THE ORIGINAL THANKSGIVING FEAST occurred in 1621 and was shared between the Pilgrims and the Wampanoag tribe of what is now southern New England. During the previous year, the Native Americans had taught the Pilgrims how not to start to death during winter and get a good crop going during the growing season. The 1621 affair was apparently a peaceful gathering to express gratitude.
Nowadays, there are few explicit reminders on the fourth Thursday of November of the events that followed: basically, murder, land theft, and genocide. By the late 1700s, nearly the entire Wampanoag population had been killed off or shipped to the West Indies as slave laborers.
According to HowStuffWorks, here are some other elements we appropriated and incorporated into the holiday, which persist today:
- Turkey – In the New World, wild turkey thrived in sufficient numbers to feed the entire population. The bird was served at the first feast with Plymouth Colony Governor William Bradford.
- Side dishes – Cranberries were also present at the first Thanksgiving. Native Americans taught the Pilgrims how to make a bitter sauce from the berry they called ibimi. The Pilgrims renamed the berry because its flowers reminded them of cranes.
- Football – During ancient harvest ceremonies, people celebrated by playing games and sports. today, the majority of the population sits engorged on the couch and leaves it to a select group of athletes to keep this tradition alive.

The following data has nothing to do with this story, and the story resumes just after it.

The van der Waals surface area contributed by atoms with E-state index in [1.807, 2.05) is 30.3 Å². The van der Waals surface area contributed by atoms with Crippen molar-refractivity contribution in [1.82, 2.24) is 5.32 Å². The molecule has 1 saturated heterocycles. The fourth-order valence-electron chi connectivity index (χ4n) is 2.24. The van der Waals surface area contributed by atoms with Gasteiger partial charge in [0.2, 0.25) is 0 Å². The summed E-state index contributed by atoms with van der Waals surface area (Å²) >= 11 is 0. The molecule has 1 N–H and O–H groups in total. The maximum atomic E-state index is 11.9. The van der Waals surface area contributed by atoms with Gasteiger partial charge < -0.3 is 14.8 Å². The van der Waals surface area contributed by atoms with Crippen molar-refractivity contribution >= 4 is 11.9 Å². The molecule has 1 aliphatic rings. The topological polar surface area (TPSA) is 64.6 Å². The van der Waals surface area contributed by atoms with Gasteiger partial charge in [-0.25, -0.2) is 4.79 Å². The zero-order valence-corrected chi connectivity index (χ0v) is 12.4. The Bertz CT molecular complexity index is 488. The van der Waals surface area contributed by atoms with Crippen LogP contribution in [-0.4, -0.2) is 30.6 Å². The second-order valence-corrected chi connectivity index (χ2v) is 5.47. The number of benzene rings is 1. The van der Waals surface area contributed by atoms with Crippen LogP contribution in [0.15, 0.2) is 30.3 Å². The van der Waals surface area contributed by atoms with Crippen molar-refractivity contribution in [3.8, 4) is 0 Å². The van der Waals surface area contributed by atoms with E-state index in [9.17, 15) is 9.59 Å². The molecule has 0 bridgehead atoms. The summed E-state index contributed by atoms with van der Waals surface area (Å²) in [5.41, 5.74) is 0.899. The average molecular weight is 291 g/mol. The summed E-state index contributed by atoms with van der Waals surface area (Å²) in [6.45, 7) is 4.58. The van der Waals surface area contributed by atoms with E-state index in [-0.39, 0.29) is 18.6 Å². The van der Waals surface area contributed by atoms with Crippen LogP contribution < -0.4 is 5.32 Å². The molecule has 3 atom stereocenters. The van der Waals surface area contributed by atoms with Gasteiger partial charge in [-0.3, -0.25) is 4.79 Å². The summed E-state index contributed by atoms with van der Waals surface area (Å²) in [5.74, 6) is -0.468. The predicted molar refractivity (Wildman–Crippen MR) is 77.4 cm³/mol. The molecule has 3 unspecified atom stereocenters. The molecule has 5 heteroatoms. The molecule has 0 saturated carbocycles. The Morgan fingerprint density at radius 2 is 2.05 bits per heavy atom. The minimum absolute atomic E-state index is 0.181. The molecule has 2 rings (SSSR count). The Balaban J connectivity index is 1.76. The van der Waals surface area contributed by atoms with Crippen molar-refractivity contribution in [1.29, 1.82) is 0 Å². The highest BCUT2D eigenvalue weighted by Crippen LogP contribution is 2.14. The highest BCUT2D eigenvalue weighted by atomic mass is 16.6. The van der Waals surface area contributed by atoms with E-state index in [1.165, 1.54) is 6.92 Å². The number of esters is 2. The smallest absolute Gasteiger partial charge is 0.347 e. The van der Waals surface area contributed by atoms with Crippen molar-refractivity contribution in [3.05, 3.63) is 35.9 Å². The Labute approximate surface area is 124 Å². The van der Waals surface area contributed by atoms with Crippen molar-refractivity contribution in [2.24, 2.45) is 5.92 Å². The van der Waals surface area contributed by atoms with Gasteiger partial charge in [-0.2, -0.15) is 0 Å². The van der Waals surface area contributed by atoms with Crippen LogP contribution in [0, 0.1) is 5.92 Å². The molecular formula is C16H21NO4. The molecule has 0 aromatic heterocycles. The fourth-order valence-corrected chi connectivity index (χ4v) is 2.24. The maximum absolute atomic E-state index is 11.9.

Native American celebrations today
Unsurprisingly, many Native Americans honour Thanksgiving differently.
While mainstream America is carving up an estimated 45 million turkeys, various tribes in Massachusetts will be paying tribute via the National Day of Mourning atop Coles Hill, which overlooks Plymouth Rock. The Wampanoags and others fast for the occasion, a direct and intentional contrast to the standard Thanksgiving tradition of overconsumption. In recent years, the event has grown to include presentations, skits, and demonstrations.
Others approach Thanksgiving from a more nuanced perspective. In A Native American View, Jacqueline Keeler admits she celebrates Thanksgiving. To her, the day is about giving thanks for being a descendant of the small group of survivors of Europe’s ‘discovery’ of America.
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